When I opted for my education at the Transport Academy in Venlo in 1999, I had no ambition to enter the transport industry. Where a majority of my classmates gazed at DAF, Scania or Volvo trucks and had lively discussions about them, my interests lay in logistics, warehousing, waiting time theories, etc.
This changed when I started my graduation internship at Catom PDM in Breda. They supplied unmanned fuel stations and my job was to find a process and system that would ensure that this was done by the tankers in the most efficient way. This includes the maximum permitted amount of fuel per station, purchase quantities and location of the pumps (different rules and restrictions apply in a residential area than next to a motorway). My interest in transport was aroused and I liked it too. I graduated and was able to look for a job. Still with a preference for logistics, but I was now open to transport.
Registered at Via Logistics, I was invited for interviews at Océ and Frans Maas for the position of Logistics Engineer. As a recent graduate, I was considered unexperienced for both positions. Eventually I was called that they also had a vacancy as a Customer Service Employee at DFDS Transport (after a name change in 2007, this company is called DSV). I was interviewed by Raf van der Steen who is still working at DSV in the Business Change Management department. So very briefly, I also owe my current position to Raf.
After starting in August 2002 as a Customer Service Employee for our customer Harman, I was given the opportunity to become Department Manager of the same department two years later. My first step as a manager. And they say after you graduate that you are a Logistics Manager, but I can tell you, you may be a manager on paper, but you learn real leadership in practice. Dealing with people, with situations, developing them and staying close to yourself. What helped me with this is reading many books by Kenneth Blanchard. Especially for people who want to be a leader, an absolute must.
I was ambitious, wanted more and more. I was regularly told, have patience, your time will come. And of course, I was also looking for other jobs at the time, but if you are at a company that suits you in terms of culture, then you still give that company the first chance. Likewise when in 2005 something was about to happen and "that will give you enough challenge" I was told. I just had to trust that it was.
And it was a challenge for me, in 2006 Frans Maas was taken over and I became responsible for DSV's Key Accounts department. I had to merge three departments of Frans Maas and one of DFDS. I also immediately became a member of the Management Team. There you are, 28 years young, you have taken the first steps in the managerial profession and then you are suddenly given the task of turning four departments of two companies - with fifty employees and two cultures - into one department. Colleagues who were mostly older, had more experience, were sceptical and you name it. It was hard and a lot of work, but it has been a great learning experience for me. And the fact that I have benefited from it, through trial and error, is also due to the trust you get in return. From the employees, the MT members and of course your manager.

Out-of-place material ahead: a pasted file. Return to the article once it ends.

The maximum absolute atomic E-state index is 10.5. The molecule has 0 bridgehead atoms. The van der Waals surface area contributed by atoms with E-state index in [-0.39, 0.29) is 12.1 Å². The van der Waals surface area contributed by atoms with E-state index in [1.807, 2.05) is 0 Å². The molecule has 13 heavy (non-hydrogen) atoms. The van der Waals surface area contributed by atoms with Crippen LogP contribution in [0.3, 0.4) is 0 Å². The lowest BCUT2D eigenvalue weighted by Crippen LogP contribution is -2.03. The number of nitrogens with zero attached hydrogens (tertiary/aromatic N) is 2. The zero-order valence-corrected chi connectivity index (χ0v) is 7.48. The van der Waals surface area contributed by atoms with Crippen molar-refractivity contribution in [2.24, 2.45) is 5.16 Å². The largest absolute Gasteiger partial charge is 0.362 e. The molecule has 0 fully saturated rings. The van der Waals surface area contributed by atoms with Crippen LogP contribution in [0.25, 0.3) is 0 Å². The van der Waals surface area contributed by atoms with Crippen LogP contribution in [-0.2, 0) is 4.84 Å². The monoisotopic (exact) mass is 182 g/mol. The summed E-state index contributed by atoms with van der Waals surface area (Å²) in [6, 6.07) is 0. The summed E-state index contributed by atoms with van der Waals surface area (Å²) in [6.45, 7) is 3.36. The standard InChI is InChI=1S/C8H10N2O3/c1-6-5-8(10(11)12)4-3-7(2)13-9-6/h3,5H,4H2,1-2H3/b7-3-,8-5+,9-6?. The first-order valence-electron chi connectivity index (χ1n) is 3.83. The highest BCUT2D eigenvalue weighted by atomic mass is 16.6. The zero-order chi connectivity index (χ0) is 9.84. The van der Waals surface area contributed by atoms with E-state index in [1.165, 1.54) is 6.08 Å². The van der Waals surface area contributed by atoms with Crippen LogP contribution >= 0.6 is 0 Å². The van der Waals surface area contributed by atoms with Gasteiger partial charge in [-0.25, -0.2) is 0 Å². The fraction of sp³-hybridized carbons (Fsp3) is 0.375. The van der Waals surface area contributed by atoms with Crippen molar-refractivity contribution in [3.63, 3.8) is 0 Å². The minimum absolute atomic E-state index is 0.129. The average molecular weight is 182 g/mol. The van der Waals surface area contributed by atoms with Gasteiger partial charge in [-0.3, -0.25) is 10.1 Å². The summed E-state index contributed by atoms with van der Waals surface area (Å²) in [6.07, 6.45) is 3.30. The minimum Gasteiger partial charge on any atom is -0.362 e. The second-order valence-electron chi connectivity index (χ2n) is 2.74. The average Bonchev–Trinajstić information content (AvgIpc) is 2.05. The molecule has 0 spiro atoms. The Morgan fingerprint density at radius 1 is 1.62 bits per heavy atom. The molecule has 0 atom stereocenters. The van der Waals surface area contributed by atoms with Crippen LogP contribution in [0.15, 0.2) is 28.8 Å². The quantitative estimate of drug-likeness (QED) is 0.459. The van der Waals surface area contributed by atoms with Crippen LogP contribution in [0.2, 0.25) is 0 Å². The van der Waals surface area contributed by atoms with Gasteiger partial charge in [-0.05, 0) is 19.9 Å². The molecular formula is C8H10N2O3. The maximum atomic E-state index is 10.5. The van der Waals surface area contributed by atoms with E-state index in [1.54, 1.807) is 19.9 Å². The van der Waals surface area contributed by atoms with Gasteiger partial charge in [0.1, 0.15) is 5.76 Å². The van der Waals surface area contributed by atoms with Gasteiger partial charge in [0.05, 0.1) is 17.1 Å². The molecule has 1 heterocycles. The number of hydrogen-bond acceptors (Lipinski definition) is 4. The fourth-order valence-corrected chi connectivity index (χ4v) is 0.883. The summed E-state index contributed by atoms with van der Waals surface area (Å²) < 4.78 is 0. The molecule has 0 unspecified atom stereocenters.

After three years in this position, I joined Sales & Marketing. Also a new dimension, because I did not see myself as a salesman. And I had no knowledge of marketing, it was the better copy and paste work that we did. I had to make sales plans and ensure that we would bring in more customers. By constantly being curious about new things and the drive to want to know everything, I have also mastered sales. I benefit from this each day.
In 2011, I was asked by then Managing Director, Brian Ejsing (now CEO of DSV Solutions) to take care of all support services and to achieve synergies. A fun challenge. New fields such as IT, quality, invoicing and administrative processes with which I further expanded my knowledge and skills.
Finally, in 2015, I got the opportunity to participate in the Top Talent Program of DSV Road with the clear goal of fulfilling the position of Managing Director somewhere in DSV. I participated in this program together with seven colleagues from different countries. A predecessor of the current Leadership Training courses that are given on personal development, leadership, strategies, etc. During this program I was asked if I was interested in becoming Managing Director of DSV Road in the Netherlands.
I can still remember very well that Luk Thieuw (then Managing Director of DSV Road) called me to his office and completely surprised me with this news. I just had to convince Søren Schmidt (CEO of DSV Road) that I had the right plan to change course within DSV Road so that we could be profitable again. In a week's time I wrote my plan, presented it to Søren and convinced him so that on January 6, 2016 I was appointed Managing Director of DSV Road in the Netherlands.
I was very proud then and still am, to be a born and raised native of Venlo at the helm of this great company in the logistics hotspot of Europe.
In the time when I was not yet a Managing Director I have often said, we are a giant that needs to be awakened. Now, in my fifth year as Managing Director, I can proudly say that we have woken up nicely and show the great things we can do together. And this is just the beginning ...